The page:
We can’t expect learners and teachers to bend themselves completely out-of-shape to accommodate Wikipedia when there are things we can do quite simply to which would bridge the gap: highlighting its rubrics, assessment criteria, word count tools, plagiarism & copyright detectors and past course assignments & materials etc. Modelling good practice and sharing exemplars will lead to takeup in courses.

Students come to classes and staff come to staff development sessions to learn in groups and that group work activity requires time, effort and resources before during and after. We are working towards that at Edinburgh, creating and sharing re-usable lesson plans and models for classroom activities, but it is that ‘translation’ role between the technology and the teachers which is missing.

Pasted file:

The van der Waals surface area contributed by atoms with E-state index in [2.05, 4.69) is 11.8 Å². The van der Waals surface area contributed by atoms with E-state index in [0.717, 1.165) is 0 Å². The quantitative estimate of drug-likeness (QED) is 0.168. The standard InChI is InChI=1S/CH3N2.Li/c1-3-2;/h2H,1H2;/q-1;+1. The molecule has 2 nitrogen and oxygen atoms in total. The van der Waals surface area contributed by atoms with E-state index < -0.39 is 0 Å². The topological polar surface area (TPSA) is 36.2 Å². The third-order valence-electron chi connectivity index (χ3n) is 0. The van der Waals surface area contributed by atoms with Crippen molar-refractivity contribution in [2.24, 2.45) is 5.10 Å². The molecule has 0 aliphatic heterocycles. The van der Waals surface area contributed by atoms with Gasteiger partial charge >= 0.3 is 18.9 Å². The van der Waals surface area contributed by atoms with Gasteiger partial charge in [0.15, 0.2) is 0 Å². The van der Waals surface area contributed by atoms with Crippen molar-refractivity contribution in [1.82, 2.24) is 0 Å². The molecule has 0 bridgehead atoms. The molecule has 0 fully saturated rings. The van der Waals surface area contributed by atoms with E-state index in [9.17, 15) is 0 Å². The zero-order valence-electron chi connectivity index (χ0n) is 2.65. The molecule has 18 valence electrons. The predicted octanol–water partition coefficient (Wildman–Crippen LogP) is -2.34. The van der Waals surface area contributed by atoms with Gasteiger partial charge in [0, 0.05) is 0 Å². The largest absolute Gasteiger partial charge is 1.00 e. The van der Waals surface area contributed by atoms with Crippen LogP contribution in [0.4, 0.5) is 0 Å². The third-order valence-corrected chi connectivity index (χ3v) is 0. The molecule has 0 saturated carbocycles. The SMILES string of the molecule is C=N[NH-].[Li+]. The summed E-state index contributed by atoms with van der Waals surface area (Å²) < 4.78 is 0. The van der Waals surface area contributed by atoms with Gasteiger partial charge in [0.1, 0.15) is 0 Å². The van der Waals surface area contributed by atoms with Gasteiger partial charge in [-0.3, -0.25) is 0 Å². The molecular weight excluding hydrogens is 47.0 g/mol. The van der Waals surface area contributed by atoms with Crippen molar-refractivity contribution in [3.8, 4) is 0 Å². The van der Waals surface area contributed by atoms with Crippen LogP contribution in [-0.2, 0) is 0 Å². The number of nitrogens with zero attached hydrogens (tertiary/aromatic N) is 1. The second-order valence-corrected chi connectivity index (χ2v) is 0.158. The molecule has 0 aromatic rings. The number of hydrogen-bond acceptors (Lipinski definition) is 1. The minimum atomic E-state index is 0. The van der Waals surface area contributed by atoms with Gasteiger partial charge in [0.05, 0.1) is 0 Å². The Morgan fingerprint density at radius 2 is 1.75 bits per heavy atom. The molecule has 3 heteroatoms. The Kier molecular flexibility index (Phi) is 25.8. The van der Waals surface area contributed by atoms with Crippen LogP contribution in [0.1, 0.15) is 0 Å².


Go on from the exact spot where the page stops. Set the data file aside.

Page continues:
‘Twas ever thus in learning technology. This is not new, this is what learning technologists do. It is timely for Wikipedia now.

And in return, we  will enrich content with our collections and expand the range of knowledge covered. We will contribute not only our research to Wikipedia but do research with and about Wikipedia. We will use the data sets being shared and study how the work of knowledge sharing and gathering is conducted.

And hopefully we will all end up pulling in the same direction.

 

  • Please read
    Heather Ford and  Judy Wajcman
    ‘Anyone can edit’, not everyone does: Wikipedia’s infrastructure and the gender gap’
    Article in Social Studies of Science, May 2017

 

the time is now

picture taken by me at Gartner conf. No rights reserved by me.
picture taken by me at Gartner conf. No rights reserved by me.

The Festival of Creative Learning includes a variety of events being run by staff and students across the University. The festival runs from 20-24 February and we are running, and collaborating, on a variety of events – do come along and join us! You can view the full calendar of events on the Festival of Creative Learning website: www.festivalofcreativelearning.ed.ac.uk